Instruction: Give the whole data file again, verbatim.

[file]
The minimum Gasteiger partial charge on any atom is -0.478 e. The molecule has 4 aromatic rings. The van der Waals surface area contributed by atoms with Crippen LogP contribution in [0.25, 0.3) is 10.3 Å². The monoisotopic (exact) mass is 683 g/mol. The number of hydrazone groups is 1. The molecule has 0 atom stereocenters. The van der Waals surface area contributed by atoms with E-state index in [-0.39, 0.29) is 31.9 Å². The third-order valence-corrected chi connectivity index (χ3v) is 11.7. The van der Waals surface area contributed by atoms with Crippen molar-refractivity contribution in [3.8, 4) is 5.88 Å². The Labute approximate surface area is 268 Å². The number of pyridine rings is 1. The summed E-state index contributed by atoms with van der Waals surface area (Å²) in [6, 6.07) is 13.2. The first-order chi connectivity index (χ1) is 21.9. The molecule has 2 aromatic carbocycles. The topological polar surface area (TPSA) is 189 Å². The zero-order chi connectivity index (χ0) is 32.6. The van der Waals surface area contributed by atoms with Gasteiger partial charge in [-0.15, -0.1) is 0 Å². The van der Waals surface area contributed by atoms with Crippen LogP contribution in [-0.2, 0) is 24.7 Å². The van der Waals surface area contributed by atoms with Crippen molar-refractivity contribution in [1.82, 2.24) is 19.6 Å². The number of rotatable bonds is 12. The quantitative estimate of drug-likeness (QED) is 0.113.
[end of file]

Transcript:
The minimum Gasteiger partial charge on any atom is -0.478 e. The molecule has 4 aromatic rings. The van der Waals surface area contributed by atoms with Crippen LogP contribution in [0.25, 0.3) is 10.3 Å². The monoisotopic (exact) mass is 683 g/mol. The number of hydrazone groups is 1. The molecule has 0 atom stereocenters. The van der Waals surface area contributed by atoms with E-state index in [-0.39, 0.29) is 31.9 Å². The third-order valence-corrected chi connectivity index (χ3v) is 11.7. The van der Waals surface area contributed by atoms with Crippen molar-refractivity contribution in [3.8, 4) is 5.88 Å². The Labute approximate surface area is 268 Å². The number of pyridine rings is 1. The summed E-state index contributed by atoms with van der Waals surface area (Å²) in [6, 6.07) is 13.2. The first-order chi connectivity index (χ1) is 21.9. The molecule has 2 aromatic carbocycles. The topological polar surface area (TPSA) is 189 Å². The zero-order chi connectivity index (χ0) is 32.6. The van der Waals surface area contributed by atoms with Gasteiger partial charge in [-0.15, -0.1) is 0 Å². The van der Waals surface area contributed by atoms with Crippen LogP contribution in [-0.2, 0) is 24.7 Å². The van der Waals surface area contributed by atoms with Crippen molar-refractivity contribution in [1.82, 2.24) is 19.6 Å². The number of rotatable bonds is 12. The quantitative estimate of drug-likeness (QED) is 0.113.